What is Capture the Screen in macOS Big Sur

If you’ve been a Mac user for some time, you may have noticed that the venerable screenshot (formerly Grab) app, the app you use to manage screen capture features, including timed shots and cursor visibility, Is no longer in your utility. Folder.

In its place, Big Sur (like Mojave before it) has more and better screen-shooting capabilities than any version of MacOS. It is now called screenshot and its functionality is woven into the fabric of Big Sur. In addition, the screenshot has been updated in many useful ways as it was known as Grab.

I will tell you about all the new features and where to find them in just a moment. But I will remember that if I did not state that all your old favorite keyboard shortcuts for screen capture — the ones you knew and liked on Macs — from the old times — still work as usual:

Big Sur Screen-Shooting 101
In addition to the old, familiar screenshot shortcuts, Big Sur has another keyboard shortcut that includes everything you can do using other shortcuts and more.

This awesome shortcut is Command + Shift + 5, and you’d be wise to remember it, because like the other two screenshot keyboard shortcuts, it doesn’t appear in any menu or application. If you are going to remember just one shortcut for screen capture, it should be Command + Shift + 5, which will open the floating palette of screen-shooting options shown.

To capture your screen as a still image, first click the appropriate icon: capture the entire screen, capture the selected window, or capture the selected part. When everything is the way you want it, press Enter (or Return) on your keyboard.

What happens next, before the screenshot appears (by default) on your desktop, is a relatively new thing (introduced in macOS Mojave). The new thing is a floating thumbnail that appears in the lower-right corner of your screen.

If you do nothing, the floating thumbnail will disappear after a few seconds and the screenshot will appear on the desktop by default.

But before moving away from it, click on the floating thumbnail and an amazing new thing happens: a window appears with a BV of useful tools to modify the images.

These tools are known as markup – a systematic set of tools for annotating PDF and image files. Tools are not limited to the Mail app – you’ll also find them in the Preview app, Finder’s Quick Look window, Finder window’s preview pan (if enabled), and Finder shortcut menu.

These same tools also appear if you click the floating thumbnail of the screenshot before it disappears.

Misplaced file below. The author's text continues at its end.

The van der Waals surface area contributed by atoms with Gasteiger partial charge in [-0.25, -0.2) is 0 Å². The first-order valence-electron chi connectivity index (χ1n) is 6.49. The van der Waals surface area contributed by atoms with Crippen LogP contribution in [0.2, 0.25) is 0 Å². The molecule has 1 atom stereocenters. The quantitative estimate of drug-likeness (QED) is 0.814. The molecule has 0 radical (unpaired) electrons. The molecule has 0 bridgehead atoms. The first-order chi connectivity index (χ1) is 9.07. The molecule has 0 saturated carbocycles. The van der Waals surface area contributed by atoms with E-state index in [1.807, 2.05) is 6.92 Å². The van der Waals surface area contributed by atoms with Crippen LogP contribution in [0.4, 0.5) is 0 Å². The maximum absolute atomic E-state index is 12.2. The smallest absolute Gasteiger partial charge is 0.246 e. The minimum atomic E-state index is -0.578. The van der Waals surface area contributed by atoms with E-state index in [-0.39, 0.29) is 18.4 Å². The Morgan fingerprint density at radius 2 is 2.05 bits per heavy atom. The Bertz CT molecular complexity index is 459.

These powerful editing tools enable you to never annotate screenshots without a third-party graphics app. Now you can easily add circles, boxes, arrows, and text to your screenshots, image files, and PDFs without even launching an app.

When you have finished annotating and editing your screenshot, click on the upper-left corner of the window.

Big Sur Screen-Shooting Options
If you want to change the location where your screenshots have been saved, click the Options menu, which is available after you press Command + Shift + 5. The Options menu allows you to select a timer of 5 (10 seconds) or 10 seconds (any).

Finally, the Options menu lets you enable or disable floating thumbnails, show or hide the mouse pointer, and remember the last selection you made (for your next screenshot).

Another set of options appears when you right-click the floating thumbnail, as shown.

Note that selecting markup is similar to clicking on a floating thumbnail – this opens the markup window so that you can annotate your screenshot.

Big Sur Screen Recording
Screen recording – movies on your Mac (or iDevice) screen – has been on the Mac for a few years, but is buried in the QuickTime Player app. (If you want to film your iDevice screen, you’ll still have to use the QuickTime Player.)

Anyway, to make all or a part of your Mac screen, start by pressing Command + Shift + 5. Then click on the Record Entry screen or Recorded Selection. If you click on the record entry screen, the recording starts immediately; If you click the record selected part, you need to drag the onscreen handle to select the region you want to record and then click the record icon.

To end the recording, click the Stop Recording icon in the menu bar, as shown.

When the floating thumbnail appears in the lower-right corner of your screen, you can right-click or control it for additional options, or do nothing to save the screen recording in its default location Huh.

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